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Analytical Memo and coding. Use the qualitative lab 1

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1. Code your initial observations. Coding involves reviewing your notes and data line by line, and image by image, as you begin to order patterns. Some people prefer to start coding with no preconceptions and “seeing” the patterns as they emerge. Others prefer having a research question or topic/issue in mind and coding for data that seems relevant. For a gender studies course, you might think about coding for “gender,” but even this is very
oad. Keep a running tab for all the codes you develop – you might have dozens!

2. After coding has been exhausted, begin a new step of thinking about what your codes reveal – do you see ways of analytically linking or grouping codes? Do distinct events share similar codes? If so, you are ready for “re-coding,” or developing your meta-na
ative. Try to fit codes together that seem related or linked, and then re-examine your field notes to see if they reveal something new. If so, write up a paragraph that explains what you think you found. This paragraph will be used as your first part to the analytical memo.

3. Write up an analytical memo. Start with a one-paragraph summary of what you think you “know” after completing your observation and coding. What data support your statement? Can you reframe your statement as a research question? You know you are on the right track if your data can fit back in to help answer your question. After only one observation, it is unlikely that you would have enough data to answer your question, but you might have enough to pose an interesting research question and suggest ways you could answer it. For example, after preliminary observation, you might notice how a restaurant chain’s Twitter feed represents their food as gendered. This could be reframed as a research question like this: “Is the restaurant chain’s feed representing food in gendered ways?” You might use data you collect (e.g., images of men’s and women’s hands and the food they are associated with, what food people are eating, the interaction with other Twitter users, and slogans or posts made on the feed, etc.) to show ways the restaurant chain’s Twitter feed represents food in gendered ways. Then you could test this theory with repeated observation and analysis.

Erin Vang
Qualitative Methods Lab 1
For my online participant observation, I chose to immerse myself in the "Mental Health Wa
iors" Facebook group, a community known for its active discussions and support related to mental health issues. I dedicated a focused 2-hour period to observe the dynamics and interactions within the group.
During my observation, I noticed several common themes and patterns. Members frequently shared personal coping strategies, ranging from mindfulness techniques to creative outlets like art therapy. The discussions often revolved around experiences with mental health treatments, with some members advocating for holistic approaches while others shared their journeys with medication.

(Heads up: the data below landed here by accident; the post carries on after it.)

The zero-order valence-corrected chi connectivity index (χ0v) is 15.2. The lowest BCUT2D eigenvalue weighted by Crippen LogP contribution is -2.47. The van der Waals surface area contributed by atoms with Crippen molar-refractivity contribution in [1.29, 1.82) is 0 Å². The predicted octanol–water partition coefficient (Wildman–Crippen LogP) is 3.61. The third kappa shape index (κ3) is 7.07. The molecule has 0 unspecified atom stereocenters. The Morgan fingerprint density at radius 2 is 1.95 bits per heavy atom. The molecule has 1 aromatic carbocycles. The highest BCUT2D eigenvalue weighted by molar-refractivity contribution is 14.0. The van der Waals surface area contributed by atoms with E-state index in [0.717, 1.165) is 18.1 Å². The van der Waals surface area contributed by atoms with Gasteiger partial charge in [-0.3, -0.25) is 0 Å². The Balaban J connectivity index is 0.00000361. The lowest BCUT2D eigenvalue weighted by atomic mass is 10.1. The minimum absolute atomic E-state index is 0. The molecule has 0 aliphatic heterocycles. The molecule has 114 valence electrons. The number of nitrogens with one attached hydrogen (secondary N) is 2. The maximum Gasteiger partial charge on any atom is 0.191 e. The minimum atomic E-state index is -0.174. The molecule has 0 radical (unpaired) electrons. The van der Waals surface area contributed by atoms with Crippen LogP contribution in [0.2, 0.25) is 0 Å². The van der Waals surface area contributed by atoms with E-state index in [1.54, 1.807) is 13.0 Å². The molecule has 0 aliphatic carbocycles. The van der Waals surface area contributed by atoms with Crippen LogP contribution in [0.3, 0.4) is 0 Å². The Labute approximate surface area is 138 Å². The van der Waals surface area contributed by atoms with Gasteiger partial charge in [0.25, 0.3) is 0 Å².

One striking aspect was the language and terminology used within the group. Members utilized a supportive and empathetic tone, often using phrases like "You're not alone" and "Sending virtual hugs" to express solidarity. Emojis and GIFs were also commonly used to convey emotions and reactions.
As an observer, I reflected on how my presence might impact group dynamics. While I did not actively participate in discussions during this observation, I noted a sense of openness among members, perhaps facilitated by the anonymity and shared experiences within the online setting.
After the observation period, I reviewed my field notes and digital data, including screenshots of key discussions. I filled in details and reflections to enhance my understanding of the observed interactions. Overall, this experience provided valuable insights into the supportive nature of online communities focused on mental health, highlighting the power of shared experiences and empathy in fostering a sense of belonging and support.
Smith, J XXXXXXXXXXThe Business Case for Prioritizing Mental Health in the Workplace. Harvard Business Review, 98(5), 76-83.
Johnson, L., & Williams, K XXXXXXXXXXCreating a Culture of Psychological Safety: Strategies for Leaders. Harvard Business Review, 99(3), 54-61.
Answered Same Day May 07, 2024


Parul answered on May 08 2024
6 Votes
Code Initial Impressions:
My observations in the "Mental Health Wa
iors" Facebook group were initially coded in an open-minded manner with no prior judgments. Then, following the open coding procedure, I began to code themes regarding coping strategies, treatment experiences, supportive language, and community dynamics. In this process, every line of observation and screenshot is carefully gone through, with relevant codes assigned to them. Initial codes at this stage included ‘Coping Strategies,’ ‘Medication Discussions,’ ‘Empathy and Support,’ and ‘Community Engagement.’
Linking Codes Analytically
After the first round of coding, there were emerging patterns...

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